The book rises in intensity as social media picks up the school crisis and the police try to contain the rippling of it via social media to the world as different countries begin to wake up to the drama. Some of these scenes are fascinating for the research on technology and the experts having to encrypt messages and clues from computers with little time to do so.
There are several issues explored in Three Hours: hate crime, white supremacy, radicalisation, teenage alienation, extremism and refugees. The overriding theme of the book is Love.
‘Love is the most powerful thing there is,’ the headmaster tells his student. ‘The only thing that really matters.’
‘Come, you spirits
That tend on mortal thoughts, unsex me here
And fill me from the crown to the toe top full
Of direst cruelty; make thick my blood,
Stop up the access and passage to remorse…’
The plot device of using Macbeth (the Syrian refugees have a copy of it from their father, and the school is staging it) works well although I’m still wondering if rehearsals would continue with gunmen at their school. The finale (no spoilers) with the trees, didn’t fully convince me, but visually it’s a spectacular scene.
‘Rafi told her once that for him it isn’t Macbeth and Lady Macbeth who are the frightening characters, but First Murderer, Second Murderer, Third Murderer, men without names; unknown killers in the darkness.’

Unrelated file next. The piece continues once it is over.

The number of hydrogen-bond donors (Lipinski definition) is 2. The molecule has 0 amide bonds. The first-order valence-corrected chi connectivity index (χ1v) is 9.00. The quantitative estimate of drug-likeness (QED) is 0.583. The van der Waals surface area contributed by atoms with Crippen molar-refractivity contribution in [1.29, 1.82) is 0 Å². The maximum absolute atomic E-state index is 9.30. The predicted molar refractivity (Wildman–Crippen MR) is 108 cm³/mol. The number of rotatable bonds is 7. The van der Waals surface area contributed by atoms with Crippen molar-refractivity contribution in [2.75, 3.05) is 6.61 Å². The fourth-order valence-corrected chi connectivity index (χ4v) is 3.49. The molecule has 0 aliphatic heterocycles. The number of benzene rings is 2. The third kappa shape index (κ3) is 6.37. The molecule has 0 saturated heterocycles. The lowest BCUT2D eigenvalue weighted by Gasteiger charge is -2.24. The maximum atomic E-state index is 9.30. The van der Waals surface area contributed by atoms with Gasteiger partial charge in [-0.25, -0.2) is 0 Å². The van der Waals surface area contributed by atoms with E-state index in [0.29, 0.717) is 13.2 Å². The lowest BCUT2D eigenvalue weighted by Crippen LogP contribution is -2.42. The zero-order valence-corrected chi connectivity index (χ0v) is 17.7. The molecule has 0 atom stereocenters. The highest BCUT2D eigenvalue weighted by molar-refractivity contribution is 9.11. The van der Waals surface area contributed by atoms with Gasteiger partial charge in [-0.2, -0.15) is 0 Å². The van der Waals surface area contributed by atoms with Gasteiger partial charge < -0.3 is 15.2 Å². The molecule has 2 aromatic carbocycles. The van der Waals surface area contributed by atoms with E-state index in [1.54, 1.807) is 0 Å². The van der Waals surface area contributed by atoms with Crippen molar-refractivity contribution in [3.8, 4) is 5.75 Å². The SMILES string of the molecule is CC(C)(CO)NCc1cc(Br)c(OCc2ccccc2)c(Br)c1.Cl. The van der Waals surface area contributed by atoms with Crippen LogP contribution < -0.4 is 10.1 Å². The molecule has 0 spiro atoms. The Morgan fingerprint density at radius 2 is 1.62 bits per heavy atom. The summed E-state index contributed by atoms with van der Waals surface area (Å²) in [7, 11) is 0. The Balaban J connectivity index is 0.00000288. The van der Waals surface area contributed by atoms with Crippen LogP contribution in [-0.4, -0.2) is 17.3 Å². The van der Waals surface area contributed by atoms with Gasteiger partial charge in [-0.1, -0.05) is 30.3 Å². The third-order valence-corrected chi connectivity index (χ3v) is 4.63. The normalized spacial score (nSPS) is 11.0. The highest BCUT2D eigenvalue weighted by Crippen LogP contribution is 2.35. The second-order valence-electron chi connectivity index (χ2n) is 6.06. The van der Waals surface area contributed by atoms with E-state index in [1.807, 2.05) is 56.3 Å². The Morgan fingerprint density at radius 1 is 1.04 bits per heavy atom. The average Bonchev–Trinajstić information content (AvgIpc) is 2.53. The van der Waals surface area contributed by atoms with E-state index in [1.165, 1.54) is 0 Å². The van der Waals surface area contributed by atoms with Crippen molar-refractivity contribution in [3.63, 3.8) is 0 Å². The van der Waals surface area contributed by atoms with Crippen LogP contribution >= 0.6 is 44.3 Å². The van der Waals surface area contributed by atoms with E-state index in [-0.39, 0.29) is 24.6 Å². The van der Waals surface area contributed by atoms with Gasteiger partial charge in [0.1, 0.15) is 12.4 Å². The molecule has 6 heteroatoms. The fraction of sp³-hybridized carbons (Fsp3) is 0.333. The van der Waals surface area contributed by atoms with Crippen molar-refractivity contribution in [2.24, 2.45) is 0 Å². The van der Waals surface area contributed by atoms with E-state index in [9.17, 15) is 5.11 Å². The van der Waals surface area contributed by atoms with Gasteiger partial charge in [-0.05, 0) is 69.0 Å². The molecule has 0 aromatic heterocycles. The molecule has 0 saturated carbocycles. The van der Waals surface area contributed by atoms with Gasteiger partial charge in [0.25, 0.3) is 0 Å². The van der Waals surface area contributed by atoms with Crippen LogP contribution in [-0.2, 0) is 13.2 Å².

FIRST WITCH Here I have a pilot’s thumb,
Wrecked as homeward he did come.
THIRD WITCH A drum, a drum;
Macbeth doth come.
‘Oh hellfire, Daphne thinks, the tedious Norwegians have finished and the violence is about to start; a spreading evil that leads to children being murdered and men not being able to walk at night, and the world turning dark even in daylight.’
Like The Quality of Silence, some beautifully evocative writing comes from the poetic description of the landscape adding to the melancholy tension. The landscape becomes its own character:
‘A gust of wind batters the police Range Rover. Out of the window, the snowflakes are thick and frenzied, each one an insubstantial feather, weightless, but massed together they are piling on to trees, fences, hills of grass and ploughed fields. Everything weighted down and smothered; the landscape being suffocated.’
Three Hours is a stylish and absorbing read. It has remained with me after I finished the book and I know I will return to it. It’s a call for tolerance and love. I’d love to see it on the Reading List of all schools as well as on the big screen. I can’t wait to see what Rosamund Lupton offers next.
‘To be conscious is not to be in time